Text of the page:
DARIEN — Decades after being put up for adoption, a Darien man was finally able to connect with his biological family.

Rodney Rideout, 54, said growing up he didn’t think much about not knowing his biological parents. It wasn’t until much later in life that he started to think about it in detail.

“It wasn’t talked about a lot, but my adopted parents did let me know I was adopted,” Rideout said.

Then, for his 53rd birthday, his wife gave him a 23andMe DNA kit that changed his life.

“The idea was we wanted to find out more about where I came from,” he said.

Through the 23andMe kit, he found a list of DNA relatives with some contact information. Rideout said the first name he contacted on the list was Lar Gilinsky, his birth father’s cousin. After reaching out, they immediately started corresponding through emails.

“Well the email started with ‘I know you are my cousin’s son,’ ” Rideout said. “We kind of progressed from there.”

Gilinsky told him they had been searching for Rideout for a long time. He also discovered Gilinsky was first cousins with his biological father, Robert Mirrer, and the two would go on to serve in Vietnam together.

“He (Gilinsky) was the last family relative to see him alive,” Rideout said. “He was killed in action in Vietnam. He never made it back.”

Rideout said Gilinsky knew his father would have wanted to know more about him. For the last 30 years, Gilinsky had been looking for him, an effort that may not have been as feasible before the internet.

Upon meeting Gilinsky, Rideout told him he was unaware of an effort to find him and, had he known, would have made his own efforts to reach out sooner.

“I didn’t know I was lost,” Rideout said he told Gilinsky. “If I would’ve known I was lost or there was someone looking for me, I would’ve tried earlier too.”

Within a couple of months of starting his DNA journey, Rideout would meet all the living relatives on his biological father’s side. This side of his family was largely from Boston or New Jersey.

“It just so happen Connecticut was in the middle,” he said. “There was around 19 people and we all met in Fairfield, Connecticut.”

Connecting with his father’s side of the family was a good experience, Rideout said. He now has three first cousins he never knew about.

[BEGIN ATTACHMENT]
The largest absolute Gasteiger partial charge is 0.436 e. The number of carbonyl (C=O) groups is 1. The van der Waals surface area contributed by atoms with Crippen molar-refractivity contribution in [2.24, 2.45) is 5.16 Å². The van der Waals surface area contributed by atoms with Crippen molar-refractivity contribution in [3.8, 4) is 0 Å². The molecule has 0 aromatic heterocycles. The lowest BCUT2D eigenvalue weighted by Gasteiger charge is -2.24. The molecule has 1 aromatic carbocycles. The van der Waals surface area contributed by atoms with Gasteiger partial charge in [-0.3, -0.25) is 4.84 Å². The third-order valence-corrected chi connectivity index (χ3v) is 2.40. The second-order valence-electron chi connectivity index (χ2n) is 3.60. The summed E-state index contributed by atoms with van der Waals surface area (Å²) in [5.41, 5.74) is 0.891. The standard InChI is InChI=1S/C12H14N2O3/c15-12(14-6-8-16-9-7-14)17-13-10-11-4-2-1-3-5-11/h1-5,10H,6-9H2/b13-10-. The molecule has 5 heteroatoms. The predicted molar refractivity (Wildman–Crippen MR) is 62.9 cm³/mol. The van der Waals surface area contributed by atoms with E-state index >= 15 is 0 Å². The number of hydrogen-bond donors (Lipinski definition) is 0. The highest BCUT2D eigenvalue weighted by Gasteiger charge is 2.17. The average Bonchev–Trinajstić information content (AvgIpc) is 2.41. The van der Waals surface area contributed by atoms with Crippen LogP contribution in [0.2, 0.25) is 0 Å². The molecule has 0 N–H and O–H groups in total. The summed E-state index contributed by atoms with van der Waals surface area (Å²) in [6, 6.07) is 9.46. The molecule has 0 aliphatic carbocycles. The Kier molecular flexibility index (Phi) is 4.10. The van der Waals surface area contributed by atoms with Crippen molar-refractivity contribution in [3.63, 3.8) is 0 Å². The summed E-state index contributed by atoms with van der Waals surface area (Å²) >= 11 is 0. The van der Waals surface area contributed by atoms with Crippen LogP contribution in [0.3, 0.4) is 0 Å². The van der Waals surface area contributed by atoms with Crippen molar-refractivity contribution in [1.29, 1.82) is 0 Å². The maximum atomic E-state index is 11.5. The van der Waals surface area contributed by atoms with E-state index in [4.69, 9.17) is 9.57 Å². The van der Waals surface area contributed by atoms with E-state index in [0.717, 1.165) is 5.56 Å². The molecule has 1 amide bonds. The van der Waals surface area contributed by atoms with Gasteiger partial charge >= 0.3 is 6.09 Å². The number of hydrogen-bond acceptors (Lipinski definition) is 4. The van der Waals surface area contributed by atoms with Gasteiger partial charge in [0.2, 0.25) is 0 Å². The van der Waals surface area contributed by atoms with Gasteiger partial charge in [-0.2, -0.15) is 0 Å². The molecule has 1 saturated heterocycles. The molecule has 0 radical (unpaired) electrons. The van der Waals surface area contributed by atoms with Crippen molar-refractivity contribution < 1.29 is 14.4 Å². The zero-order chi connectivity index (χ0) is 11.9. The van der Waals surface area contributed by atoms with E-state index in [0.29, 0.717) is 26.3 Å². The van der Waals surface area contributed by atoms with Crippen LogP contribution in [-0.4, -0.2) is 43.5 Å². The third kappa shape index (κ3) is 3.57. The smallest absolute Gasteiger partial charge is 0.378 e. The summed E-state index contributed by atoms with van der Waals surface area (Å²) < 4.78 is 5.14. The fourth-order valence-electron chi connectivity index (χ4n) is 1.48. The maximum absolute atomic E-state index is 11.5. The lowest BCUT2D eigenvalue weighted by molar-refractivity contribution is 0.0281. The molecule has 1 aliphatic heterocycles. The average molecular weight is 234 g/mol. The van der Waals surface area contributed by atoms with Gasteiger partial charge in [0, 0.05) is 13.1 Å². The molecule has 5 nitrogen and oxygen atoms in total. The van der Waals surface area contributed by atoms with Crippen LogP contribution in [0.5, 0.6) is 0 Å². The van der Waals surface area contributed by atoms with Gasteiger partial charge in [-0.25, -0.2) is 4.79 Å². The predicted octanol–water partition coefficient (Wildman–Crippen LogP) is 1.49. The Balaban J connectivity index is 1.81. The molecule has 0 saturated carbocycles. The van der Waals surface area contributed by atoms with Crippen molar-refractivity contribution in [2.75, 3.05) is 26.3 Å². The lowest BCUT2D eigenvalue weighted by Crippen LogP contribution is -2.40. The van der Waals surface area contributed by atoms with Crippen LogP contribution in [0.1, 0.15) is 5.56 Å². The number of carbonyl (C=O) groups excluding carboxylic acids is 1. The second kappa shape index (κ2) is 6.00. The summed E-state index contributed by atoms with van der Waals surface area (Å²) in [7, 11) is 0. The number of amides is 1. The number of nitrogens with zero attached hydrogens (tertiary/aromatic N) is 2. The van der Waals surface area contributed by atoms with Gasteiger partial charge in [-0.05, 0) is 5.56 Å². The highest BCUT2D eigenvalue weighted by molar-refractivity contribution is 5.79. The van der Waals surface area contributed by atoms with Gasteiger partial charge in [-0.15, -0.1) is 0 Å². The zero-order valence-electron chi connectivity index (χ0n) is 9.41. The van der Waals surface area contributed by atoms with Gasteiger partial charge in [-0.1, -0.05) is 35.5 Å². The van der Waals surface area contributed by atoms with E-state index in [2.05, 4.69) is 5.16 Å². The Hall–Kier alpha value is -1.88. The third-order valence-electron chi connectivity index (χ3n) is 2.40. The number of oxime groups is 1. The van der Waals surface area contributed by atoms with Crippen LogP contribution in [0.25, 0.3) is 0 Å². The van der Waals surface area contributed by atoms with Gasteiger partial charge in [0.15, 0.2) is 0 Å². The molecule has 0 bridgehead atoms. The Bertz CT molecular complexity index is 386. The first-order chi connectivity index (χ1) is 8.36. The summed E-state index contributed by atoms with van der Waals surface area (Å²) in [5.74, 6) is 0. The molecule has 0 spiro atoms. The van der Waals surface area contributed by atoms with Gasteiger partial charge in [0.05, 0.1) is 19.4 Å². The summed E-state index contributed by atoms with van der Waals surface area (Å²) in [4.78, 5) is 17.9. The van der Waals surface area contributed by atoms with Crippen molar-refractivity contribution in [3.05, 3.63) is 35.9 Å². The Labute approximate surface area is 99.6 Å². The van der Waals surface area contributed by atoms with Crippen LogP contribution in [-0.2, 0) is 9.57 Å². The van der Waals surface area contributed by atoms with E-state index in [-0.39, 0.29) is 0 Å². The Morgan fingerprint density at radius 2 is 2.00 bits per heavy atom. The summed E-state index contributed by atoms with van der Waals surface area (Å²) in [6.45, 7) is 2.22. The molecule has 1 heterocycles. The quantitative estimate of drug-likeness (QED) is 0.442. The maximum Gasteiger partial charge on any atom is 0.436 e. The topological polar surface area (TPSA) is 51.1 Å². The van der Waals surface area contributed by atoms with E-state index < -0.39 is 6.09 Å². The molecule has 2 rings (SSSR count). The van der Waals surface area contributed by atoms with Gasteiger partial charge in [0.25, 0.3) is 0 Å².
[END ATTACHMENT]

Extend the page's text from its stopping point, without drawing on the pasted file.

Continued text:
“They all wanted to tell pieces of their stories about my father’s side,” he said. “It was a bit overwhelming, but it was a really nice meeting.”

Rideout said his biological parents were married at a very young age, which may have played a part in him being put up for adoption.

“My mother was 19, my father was 23,” he said. “There were probably some factors around that which made them put me up for adoption. There was probably some struggling or internal things that made that happen.”

After finding out about his father’s side, Rideout was determined to find out more information about his biological mother. This process took much longer, and he emailed around 100 people trying to find leads.

“That part of the journey took another six months,” Rideout said. “I wanted to see if my biological mother was alive.”

With help from Gilinsky, Rideout was able to track down his biological parents’ marriage certificate and discover his mother’s name, Janet Roberts. From there, they found his biological grandmother’s name through a real estate transaction.

“From that, they were able to track down my biological mother,” Rideout said. “If it wasn’t for him (Gilinsky), none of this would have ever happened.”

After Gilinsky reached out to Rideout’s mother, he arranged for the two to have a phone call.

“It’s like anything that is a big event coming up in your life,” Rideout said. “I thought about it the whole night. Then the all morning. Then I got up enough courage and I called her.”

The meeting came at a good time for both of them, he said. Rideout’s adoptive parents died in his early 20s, and his biological mother lost her second husband of 20 years in a car accident.

“To find out I was alive was a big thing (to her),” Rideout said. “Since then, we’ve built a relationship.”


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